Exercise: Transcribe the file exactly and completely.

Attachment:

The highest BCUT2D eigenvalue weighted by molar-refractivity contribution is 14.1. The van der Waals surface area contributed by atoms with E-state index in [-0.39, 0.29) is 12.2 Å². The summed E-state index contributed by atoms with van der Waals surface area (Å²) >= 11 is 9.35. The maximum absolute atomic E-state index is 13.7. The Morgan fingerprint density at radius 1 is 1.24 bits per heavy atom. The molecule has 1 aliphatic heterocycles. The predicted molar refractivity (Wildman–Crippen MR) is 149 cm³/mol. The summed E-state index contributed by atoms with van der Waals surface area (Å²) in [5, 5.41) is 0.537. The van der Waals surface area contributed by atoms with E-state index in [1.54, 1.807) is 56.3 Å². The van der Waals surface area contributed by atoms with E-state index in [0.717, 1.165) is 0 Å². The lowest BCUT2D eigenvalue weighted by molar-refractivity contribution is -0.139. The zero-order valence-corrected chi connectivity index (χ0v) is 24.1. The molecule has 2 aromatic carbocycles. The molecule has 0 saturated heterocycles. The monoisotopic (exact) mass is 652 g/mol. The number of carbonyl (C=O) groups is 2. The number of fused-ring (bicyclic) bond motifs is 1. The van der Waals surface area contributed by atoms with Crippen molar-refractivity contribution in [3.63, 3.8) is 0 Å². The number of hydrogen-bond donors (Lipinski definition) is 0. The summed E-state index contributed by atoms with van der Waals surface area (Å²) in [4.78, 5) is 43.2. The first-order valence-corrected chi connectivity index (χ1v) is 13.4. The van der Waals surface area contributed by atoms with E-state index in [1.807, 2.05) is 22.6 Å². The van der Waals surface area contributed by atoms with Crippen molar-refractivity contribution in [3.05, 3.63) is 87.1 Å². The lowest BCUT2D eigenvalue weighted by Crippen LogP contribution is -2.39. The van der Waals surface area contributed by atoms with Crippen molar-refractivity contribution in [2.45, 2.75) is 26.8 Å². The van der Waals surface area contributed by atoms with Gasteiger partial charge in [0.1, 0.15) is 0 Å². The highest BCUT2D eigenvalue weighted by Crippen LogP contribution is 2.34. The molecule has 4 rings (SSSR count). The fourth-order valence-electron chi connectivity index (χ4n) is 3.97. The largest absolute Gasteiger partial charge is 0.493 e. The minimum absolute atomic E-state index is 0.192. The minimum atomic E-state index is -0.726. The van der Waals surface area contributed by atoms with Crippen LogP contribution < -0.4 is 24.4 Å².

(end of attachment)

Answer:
The highest BCUT2D eigenvalue weighted by molar-refractivity contribution is 14.1. The van der Waals surface area contributed by atoms with E-state index in [-0.39, 0.29) is 12.2 Å². The summed E-state index contributed by atoms with van der Waals surface area (Å²) >= 11 is 9.35. The maximum absolute atomic E-state index is 13.7. The Morgan fingerprint density at radius 1 is 1.24 bits per heavy atom. The molecule has 1 aliphatic heterocycles. The predicted molar refractivity (Wildman–Crippen MR) is 149 cm³/mol. The summed E-state index contributed by atoms with van der Waals surface area (Å²) in [5, 5.41) is 0.537. The van der Waals surface area contributed by atoms with E-state index in [1.54, 1.807) is 56.3 Å². The van der Waals surface area contributed by atoms with E-state index in [0.717, 1.165) is 0 Å². The lowest BCUT2D eigenvalue weighted by molar-refractivity contribution is -0.139. The zero-order valence-corrected chi connectivity index (χ0v) is 24.1. The molecule has 2 aromatic carbocycles. The molecule has 0 saturated heterocycles. The monoisotopic (exact) mass is 652 g/mol. The number of carbonyl (C=O) groups is 2. The number of fused-ring (bicyclic) bond motifs is 1. The van der Waals surface area contributed by atoms with Crippen molar-refractivity contribution in [3.63, 3.8) is 0 Å². The number of hydrogen-bond donors (Lipinski definition) is 0. The summed E-state index contributed by atoms with van der Waals surface area (Å²) in [4.78, 5) is 43.2. The first-order valence-corrected chi connectivity index (χ1v) is 13.4. The van der Waals surface area contributed by atoms with E-state index in [1.807, 2.05) is 22.6 Å². The van der Waals surface area contributed by atoms with Crippen molar-refractivity contribution in [3.05, 3.63) is 87.1 Å². The lowest BCUT2D eigenvalue weighted by Crippen LogP contribution is -2.39. The van der Waals surface area contributed by atoms with Crippen molar-refractivity contribution in [2.45, 2.75) is 26.8 Å². The van der Waals surface area contributed by atoms with Gasteiger partial charge in [0.1, 0.15) is 0 Å². The highest BCUT2D eigenvalue weighted by Crippen LogP contribution is 2.34. The molecule has 4 rings (SSSR count). The fourth-order valence-electron chi connectivity index (χ4n) is 3.97. The largest absolute Gasteiger partial charge is 0.493 e. The minimum absolute atomic E-state index is 0.192. The minimum atomic E-state index is -0.726. The van der Waals surface area contributed by atoms with Crippen LogP contribution < -0.4 is 24.4 Å².